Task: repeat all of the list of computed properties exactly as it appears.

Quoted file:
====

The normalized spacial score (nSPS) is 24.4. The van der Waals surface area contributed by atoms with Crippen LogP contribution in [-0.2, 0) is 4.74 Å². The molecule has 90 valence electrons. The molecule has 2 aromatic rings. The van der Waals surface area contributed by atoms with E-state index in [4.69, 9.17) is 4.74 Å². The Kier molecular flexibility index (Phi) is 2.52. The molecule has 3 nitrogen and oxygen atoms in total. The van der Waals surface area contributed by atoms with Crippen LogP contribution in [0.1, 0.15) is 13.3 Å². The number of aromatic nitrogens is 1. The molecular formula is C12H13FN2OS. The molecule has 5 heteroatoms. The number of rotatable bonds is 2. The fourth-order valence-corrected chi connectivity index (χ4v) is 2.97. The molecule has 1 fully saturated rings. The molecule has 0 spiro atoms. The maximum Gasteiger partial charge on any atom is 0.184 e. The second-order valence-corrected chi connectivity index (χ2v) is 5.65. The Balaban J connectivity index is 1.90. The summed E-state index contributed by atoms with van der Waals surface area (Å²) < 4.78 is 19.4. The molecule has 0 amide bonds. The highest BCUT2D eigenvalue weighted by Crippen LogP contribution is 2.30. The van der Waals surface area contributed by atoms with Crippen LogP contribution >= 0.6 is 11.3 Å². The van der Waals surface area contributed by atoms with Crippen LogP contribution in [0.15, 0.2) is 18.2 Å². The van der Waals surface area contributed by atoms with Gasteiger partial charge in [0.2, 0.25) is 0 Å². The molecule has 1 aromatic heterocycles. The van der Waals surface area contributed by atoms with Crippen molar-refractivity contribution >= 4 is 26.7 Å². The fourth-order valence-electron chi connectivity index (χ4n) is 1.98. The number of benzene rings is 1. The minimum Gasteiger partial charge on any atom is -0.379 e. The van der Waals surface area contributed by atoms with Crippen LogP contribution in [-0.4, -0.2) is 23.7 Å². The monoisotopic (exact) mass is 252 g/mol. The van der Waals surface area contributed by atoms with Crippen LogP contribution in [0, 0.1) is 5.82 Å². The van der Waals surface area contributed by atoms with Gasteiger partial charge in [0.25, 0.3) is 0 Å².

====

The normalized spacial score (nSPS) is 24.4. The van der Waals surface area contributed by atoms with Crippen LogP contribution in [-0.2, 0) is 4.74 Å². The molecule has 90 valence electrons. The molecule has 2 aromatic rings. The van der Waals surface area contributed by atoms with E-state index in [4.69, 9.17) is 4.74 Å². The Kier molecular flexibility index (Phi) is 2.52. The molecule has 3 nitrogen and oxygen atoms in total. The van der Waals surface area contributed by atoms with Crippen LogP contribution in [0.1, 0.15) is 13.3 Å². The number of aromatic nitrogens is 1. The molecular formula is C12H13FN2OS. The molecule has 5 heteroatoms. The number of rotatable bonds is 2. The fourth-order valence-corrected chi connectivity index (χ4v) is 2.97. The molecule has 1 fully saturated rings. The molecule has 0 spiro atoms. The maximum Gasteiger partial charge on any atom is 0.184 e. The second-order valence-corrected chi connectivity index (χ2v) is 5.65. The Balaban J connectivity index is 1.90. The summed E-state index contributed by atoms with van der Waals surface area (Å²) < 4.78 is 19.4. The molecule has 0 amide bonds. The highest BCUT2D eigenvalue weighted by Crippen LogP contribution is 2.30. The van der Waals surface area contributed by atoms with Crippen LogP contribution >= 0.6 is 11.3 Å². The van der Waals surface area contributed by atoms with Crippen LogP contribution in [0.15, 0.2) is 18.2 Å². The van der Waals surface area contributed by atoms with Gasteiger partial charge in [0.2, 0.25) is 0 Å². The molecule has 1 aromatic heterocycles. The van der Waals surface area contributed by atoms with Crippen molar-refractivity contribution >= 4 is 26.7 Å². The fourth-order valence-electron chi connectivity index (χ4n) is 1.98. The number of benzene rings is 1. The minimum Gasteiger partial charge on any atom is -0.379 e. The van der Waals surface area contributed by atoms with Crippen LogP contribution in [-0.4, -0.2) is 23.7 Å². The monoisotopic (exact) mass is 252 g/mol. The van der Waals surface area contributed by atoms with Crippen LogP contribution in [0, 0.1) is 5.82 Å². The van der Waals surface area contributed by atoms with Gasteiger partial charge in [0.25, 0.3) is 0 Å².